Let's begin this sectionwith perfect honesty – upon first glance, Seoul has not always been a pretty nor memorable city. When thinking about the great metropolises of the world – New York, Paris, London, or Rome – certain stock images spring instantly to mind, seemingly out of instinct: the Statue of Liberty, Eiffel Tower, Big Ben, or the Colisseum. Or even without structures that overshadow the very cities they hail from, there are entire cityscapes that are just as deeply burned in the world’s imagination, such as is found in the urban wonderland of neon signs and corporate logos that is downtown Tokyo, the stunning architectural wonders defining the skyline of Shanghai, or the quaint charm of the great seaport city of San Francisco.
Still, I do not mean to be too hard on the city, as I am more than able to acknowledge Seoul’s myriad hidden charms, as well as the fact that there are reasons to fall in love with this peculiar, quirky place. Of course, the taste for Seoul is somewhat acquired, requiring a bit of time to build, just as one might first taste a strange but pleasingly complex wine, or sip an extremely dark beer, or take the first bite of an exotic new food that has an unfamiliar initial punch, but follows up with a pleasant aftertaste that lingers and requires another bite to make sense of what was just tried. And it is in such ways that a new affinity for something is born, out of something that initially seemed strange – or to the eyes and palates of others, downright unpleasant.
No, Korea is not "beautiful" or "dynamic" or "the hub of Asia" simply because Koreans want it to be. Things in Korea are also not "beautiful" simply because they are Korean. They happen to be beautiful things that take place in Korea, in a Korean way. The photos I take are mostly universal. They have cultural contexts, but in the end, they say something essential about the human condition. I leave the lauding of the beauty of the hanbok, celebrating celadon pottery, and extolling the virtues of traditional architecture to the people who think these things may attract tourists. Much more than most Koreans think, most foreigners who are here for any significant length of time are not interested in being tourists – indeed, it is quite difficult to be a perpetual tourist. But this is the state in which most Koreans assume foreigners to be – and in a way – is the most comfortable way to think of us. However, foreigners are as perceptive and pick up on the same social cues and signals that Koreans do; it’s just a matter of getting used to the language and the rhythms of everyday life here, instead of there.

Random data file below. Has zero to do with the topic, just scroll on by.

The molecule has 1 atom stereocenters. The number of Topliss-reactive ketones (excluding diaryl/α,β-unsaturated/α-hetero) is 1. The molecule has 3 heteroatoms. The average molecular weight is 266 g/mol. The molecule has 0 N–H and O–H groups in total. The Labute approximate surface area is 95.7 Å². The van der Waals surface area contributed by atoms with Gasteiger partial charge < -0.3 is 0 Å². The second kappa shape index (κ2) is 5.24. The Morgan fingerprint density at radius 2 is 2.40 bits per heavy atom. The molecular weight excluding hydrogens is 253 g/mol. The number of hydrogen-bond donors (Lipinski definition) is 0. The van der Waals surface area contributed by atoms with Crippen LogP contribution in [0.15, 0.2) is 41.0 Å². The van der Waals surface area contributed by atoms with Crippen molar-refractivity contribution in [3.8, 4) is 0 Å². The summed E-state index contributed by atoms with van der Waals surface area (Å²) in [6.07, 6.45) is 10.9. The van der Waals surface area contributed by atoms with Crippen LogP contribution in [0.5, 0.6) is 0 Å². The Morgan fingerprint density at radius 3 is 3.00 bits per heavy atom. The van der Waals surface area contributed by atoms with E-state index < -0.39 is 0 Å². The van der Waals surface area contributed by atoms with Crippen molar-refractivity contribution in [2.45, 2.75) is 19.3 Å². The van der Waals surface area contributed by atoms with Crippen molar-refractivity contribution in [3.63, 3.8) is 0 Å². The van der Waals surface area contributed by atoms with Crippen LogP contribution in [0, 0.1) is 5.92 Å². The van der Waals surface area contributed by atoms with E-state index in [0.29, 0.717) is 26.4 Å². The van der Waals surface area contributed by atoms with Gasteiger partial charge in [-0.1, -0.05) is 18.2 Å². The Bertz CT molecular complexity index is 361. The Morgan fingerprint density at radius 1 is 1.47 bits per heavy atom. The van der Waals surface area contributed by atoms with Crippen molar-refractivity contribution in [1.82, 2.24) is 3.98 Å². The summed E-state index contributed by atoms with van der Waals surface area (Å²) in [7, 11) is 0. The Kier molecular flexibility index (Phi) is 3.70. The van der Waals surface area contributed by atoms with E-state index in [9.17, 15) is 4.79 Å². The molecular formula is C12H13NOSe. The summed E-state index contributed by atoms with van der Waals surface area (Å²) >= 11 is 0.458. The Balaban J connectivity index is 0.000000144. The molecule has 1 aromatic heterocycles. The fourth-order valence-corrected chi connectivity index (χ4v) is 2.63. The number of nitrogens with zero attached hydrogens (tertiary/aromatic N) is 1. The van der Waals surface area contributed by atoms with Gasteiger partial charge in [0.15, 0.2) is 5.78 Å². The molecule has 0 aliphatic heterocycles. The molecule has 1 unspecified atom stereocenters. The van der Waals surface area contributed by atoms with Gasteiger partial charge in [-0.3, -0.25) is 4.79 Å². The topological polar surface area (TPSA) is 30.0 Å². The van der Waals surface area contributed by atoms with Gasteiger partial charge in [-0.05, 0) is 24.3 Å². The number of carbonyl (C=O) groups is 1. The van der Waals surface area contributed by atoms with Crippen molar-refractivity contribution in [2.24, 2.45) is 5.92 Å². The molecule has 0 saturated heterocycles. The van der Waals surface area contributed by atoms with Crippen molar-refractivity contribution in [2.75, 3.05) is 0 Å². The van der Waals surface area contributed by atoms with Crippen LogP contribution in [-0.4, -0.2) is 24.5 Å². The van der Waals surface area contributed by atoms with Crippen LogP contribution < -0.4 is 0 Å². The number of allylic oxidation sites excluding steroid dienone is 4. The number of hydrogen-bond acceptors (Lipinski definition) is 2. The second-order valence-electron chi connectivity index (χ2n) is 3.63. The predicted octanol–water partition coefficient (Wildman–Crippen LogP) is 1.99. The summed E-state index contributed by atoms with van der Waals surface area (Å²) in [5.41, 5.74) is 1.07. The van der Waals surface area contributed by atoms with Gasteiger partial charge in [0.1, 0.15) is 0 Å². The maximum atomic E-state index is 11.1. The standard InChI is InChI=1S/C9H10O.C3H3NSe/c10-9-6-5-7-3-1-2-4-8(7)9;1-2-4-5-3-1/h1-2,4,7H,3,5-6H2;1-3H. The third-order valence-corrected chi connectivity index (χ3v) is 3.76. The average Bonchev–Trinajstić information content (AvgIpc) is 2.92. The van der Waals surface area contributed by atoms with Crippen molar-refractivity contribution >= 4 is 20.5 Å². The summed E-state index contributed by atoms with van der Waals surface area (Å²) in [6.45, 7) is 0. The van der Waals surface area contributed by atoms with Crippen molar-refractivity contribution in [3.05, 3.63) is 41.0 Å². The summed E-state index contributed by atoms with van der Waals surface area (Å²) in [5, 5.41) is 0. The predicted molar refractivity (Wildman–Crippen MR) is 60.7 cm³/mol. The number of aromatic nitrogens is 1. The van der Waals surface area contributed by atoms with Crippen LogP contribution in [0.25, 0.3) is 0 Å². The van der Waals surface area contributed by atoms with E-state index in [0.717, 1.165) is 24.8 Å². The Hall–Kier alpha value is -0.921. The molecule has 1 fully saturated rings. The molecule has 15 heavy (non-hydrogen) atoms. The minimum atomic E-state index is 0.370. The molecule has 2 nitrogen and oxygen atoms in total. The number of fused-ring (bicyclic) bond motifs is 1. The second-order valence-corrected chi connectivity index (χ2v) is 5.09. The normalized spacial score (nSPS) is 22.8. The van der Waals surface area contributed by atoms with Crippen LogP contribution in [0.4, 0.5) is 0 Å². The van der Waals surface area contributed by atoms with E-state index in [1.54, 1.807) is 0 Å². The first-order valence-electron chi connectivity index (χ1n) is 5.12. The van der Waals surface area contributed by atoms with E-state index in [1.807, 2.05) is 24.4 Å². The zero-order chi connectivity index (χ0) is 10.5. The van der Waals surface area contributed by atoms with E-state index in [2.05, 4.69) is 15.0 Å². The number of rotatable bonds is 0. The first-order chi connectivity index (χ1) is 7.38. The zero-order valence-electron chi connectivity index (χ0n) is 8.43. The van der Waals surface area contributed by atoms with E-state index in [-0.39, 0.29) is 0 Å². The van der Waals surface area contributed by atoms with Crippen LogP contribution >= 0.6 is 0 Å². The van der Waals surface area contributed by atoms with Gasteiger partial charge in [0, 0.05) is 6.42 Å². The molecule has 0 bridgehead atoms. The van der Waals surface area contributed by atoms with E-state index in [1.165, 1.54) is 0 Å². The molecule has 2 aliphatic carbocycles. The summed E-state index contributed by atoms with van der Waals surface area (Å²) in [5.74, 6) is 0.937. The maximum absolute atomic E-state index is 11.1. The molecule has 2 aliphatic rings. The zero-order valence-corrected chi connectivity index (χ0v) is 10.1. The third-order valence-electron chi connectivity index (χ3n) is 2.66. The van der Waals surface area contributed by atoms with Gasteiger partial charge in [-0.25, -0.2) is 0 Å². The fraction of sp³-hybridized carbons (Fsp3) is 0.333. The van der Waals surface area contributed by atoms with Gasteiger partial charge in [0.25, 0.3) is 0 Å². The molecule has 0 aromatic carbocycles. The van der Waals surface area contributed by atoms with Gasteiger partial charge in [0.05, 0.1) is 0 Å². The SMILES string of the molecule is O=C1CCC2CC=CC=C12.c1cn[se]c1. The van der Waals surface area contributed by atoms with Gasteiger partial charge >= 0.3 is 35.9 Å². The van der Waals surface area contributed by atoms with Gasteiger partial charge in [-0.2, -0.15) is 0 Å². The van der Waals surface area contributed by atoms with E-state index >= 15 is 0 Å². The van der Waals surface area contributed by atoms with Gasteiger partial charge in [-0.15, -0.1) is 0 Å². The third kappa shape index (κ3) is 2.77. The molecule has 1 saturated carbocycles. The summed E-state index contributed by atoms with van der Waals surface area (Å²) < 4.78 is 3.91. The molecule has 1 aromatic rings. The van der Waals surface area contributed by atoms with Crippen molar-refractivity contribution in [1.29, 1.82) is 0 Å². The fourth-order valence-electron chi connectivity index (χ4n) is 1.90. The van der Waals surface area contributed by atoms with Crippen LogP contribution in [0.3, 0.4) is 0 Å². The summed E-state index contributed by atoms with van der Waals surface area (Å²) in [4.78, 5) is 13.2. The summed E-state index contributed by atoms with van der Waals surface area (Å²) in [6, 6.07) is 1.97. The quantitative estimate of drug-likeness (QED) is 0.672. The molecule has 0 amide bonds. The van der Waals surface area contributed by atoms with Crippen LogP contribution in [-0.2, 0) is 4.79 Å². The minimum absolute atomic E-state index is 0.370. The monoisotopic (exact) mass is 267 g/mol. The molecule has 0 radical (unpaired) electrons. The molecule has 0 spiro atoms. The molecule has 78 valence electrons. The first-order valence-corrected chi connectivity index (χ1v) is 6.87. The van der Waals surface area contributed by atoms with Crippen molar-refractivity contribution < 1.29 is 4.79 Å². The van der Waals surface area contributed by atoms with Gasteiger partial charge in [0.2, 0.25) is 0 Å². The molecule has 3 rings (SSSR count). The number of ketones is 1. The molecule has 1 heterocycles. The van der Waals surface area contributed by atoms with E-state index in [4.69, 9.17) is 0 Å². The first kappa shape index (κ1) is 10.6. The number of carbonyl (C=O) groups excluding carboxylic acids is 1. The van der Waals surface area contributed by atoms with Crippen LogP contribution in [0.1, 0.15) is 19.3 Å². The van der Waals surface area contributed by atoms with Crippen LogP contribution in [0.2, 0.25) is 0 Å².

What is even more interesting is how the lived experience of the everyday is becoming more and more the same all over the world, making it easier to comprehend Korean culture and life in the city of Seoul. What is particularly Korean – or Seoulike – about waiting in traffic, falling asleep on the subway, waiting in long lines, or dozing off in front of the television? In a way, the similarities between large world cities such as Seoul, Paris, London, and New York homogenize lifestyles enough to make them superficially similar; what becomes actually somewhat more difficult is finding the culturally particular that says something about Korea, life in Seoul, or the feeling of this city’s fast-moving hustle and bustle, frustrating stoppages, and overall dynamicism. The particular uniqueness of the final mix, as opposed to merely the origins of the constituent elements, is where Korean life is inherently, recognizably Korean.
It's the subtle differences between what is essentially similar that makes "Korea" or "Seoul" all the more comprehensible to us. When we look at Koreans sleeping on the subway, we are not engaging in the "colonial gaze" of the past, when Westerners were looking at Korean peasants in small huts breastfeeding their babies or carrying heavy loads to and fro on their A-frame. We are not gazing at the unfamiliar and alien; we are gazing at an experience with which we are familiar, so familiar that it is the subtle differences that leap out and make the picture interesting. Part of the pleasure of this kind of gaze is recognizing the "us" inside the "them." We smile with wonder as we notice that "they" are not too different from "us." Therein lies the pleasure of recognition in many of my pictures. It is also the reason why both Koreans and non-Koreans can find the common ground to enjoy the same shots.
Korea's charm, its enticing, enchanting power, lies is the sameness of the everyday experience, which has become a globalized state of being, to the extent that we all drive cars, wear apparently "western" clothes, watch the same films, and eat the same franchised, fast, fried foods. But there is a critical difference in their local manifestations where all the fun lies.